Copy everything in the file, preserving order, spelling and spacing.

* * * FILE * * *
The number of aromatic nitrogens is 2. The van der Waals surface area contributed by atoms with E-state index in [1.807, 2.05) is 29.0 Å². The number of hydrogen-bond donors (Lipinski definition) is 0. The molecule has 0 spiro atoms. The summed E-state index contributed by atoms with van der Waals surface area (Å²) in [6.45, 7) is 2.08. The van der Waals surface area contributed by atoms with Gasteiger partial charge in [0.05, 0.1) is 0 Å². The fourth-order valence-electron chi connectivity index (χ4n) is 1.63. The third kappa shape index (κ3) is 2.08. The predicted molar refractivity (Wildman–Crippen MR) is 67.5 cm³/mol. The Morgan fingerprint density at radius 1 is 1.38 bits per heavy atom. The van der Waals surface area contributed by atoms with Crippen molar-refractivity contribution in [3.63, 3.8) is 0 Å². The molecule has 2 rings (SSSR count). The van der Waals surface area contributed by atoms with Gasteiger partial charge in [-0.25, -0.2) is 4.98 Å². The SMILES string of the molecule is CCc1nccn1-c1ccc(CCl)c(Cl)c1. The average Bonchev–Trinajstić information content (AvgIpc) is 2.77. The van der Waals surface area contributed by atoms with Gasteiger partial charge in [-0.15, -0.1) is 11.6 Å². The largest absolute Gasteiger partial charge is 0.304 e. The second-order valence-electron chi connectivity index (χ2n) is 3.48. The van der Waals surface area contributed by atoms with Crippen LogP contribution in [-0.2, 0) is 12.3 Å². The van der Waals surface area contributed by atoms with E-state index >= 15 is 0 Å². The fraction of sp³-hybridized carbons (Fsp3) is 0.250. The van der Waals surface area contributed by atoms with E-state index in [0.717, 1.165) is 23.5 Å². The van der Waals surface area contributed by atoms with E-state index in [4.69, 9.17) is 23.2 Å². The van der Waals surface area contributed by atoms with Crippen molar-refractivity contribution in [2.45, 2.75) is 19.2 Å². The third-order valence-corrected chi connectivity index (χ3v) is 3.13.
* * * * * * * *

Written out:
The number of aromatic nitrogens is 2. The van der Waals surface area contributed by atoms with E-state index in [1.807, 2.05) is 29.0 Å². The number of hydrogen-bond donors (Lipinski definition) is 0. The molecule has 0 spiro atoms. The summed E-state index contributed by atoms with van der Waals surface area (Å²) in [6.45, 7) is 2.08. The van der Waals surface area contributed by atoms with Gasteiger partial charge in [0.05, 0.1) is 0 Å². The fourth-order valence-electron chi connectivity index (χ4n) is 1.63. The third kappa shape index (κ3) is 2.08. The predicted molar refractivity (Wildman–Crippen MR) is 67.5 cm³/mol. The Morgan fingerprint density at radius 1 is 1.38 bits per heavy atom. The van der Waals surface area contributed by atoms with Crippen molar-refractivity contribution in [3.63, 3.8) is 0 Å². The molecule has 2 rings (SSSR count). The van der Waals surface area contributed by atoms with Gasteiger partial charge in [-0.25, -0.2) is 4.98 Å². The SMILES string of the molecule is CCc1nccn1-c1ccc(CCl)c(Cl)c1. The average Bonchev–Trinajstić information content (AvgIpc) is 2.77. The van der Waals surface area contributed by atoms with Gasteiger partial charge in [-0.15, -0.1) is 11.6 Å². The largest absolute Gasteiger partial charge is 0.304 e. The second-order valence-electron chi connectivity index (χ2n) is 3.48. The van der Waals surface area contributed by atoms with Crippen LogP contribution in [-0.2, 0) is 12.3 Å². The van der Waals surface area contributed by atoms with E-state index >= 15 is 0 Å². The fraction of sp³-hybridized carbons (Fsp3) is 0.250. The van der Waals surface area contributed by atoms with E-state index in [0.717, 1.165) is 23.5 Å². The van der Waals surface area contributed by atoms with E-state index in [4.69, 9.17) is 23.2 Å². The van der Waals surface area contributed by atoms with Crippen molar-refractivity contribution in [2.45, 2.75) is 19.2 Å². The third-order valence-corrected chi connectivity index (χ3v) is 3.13.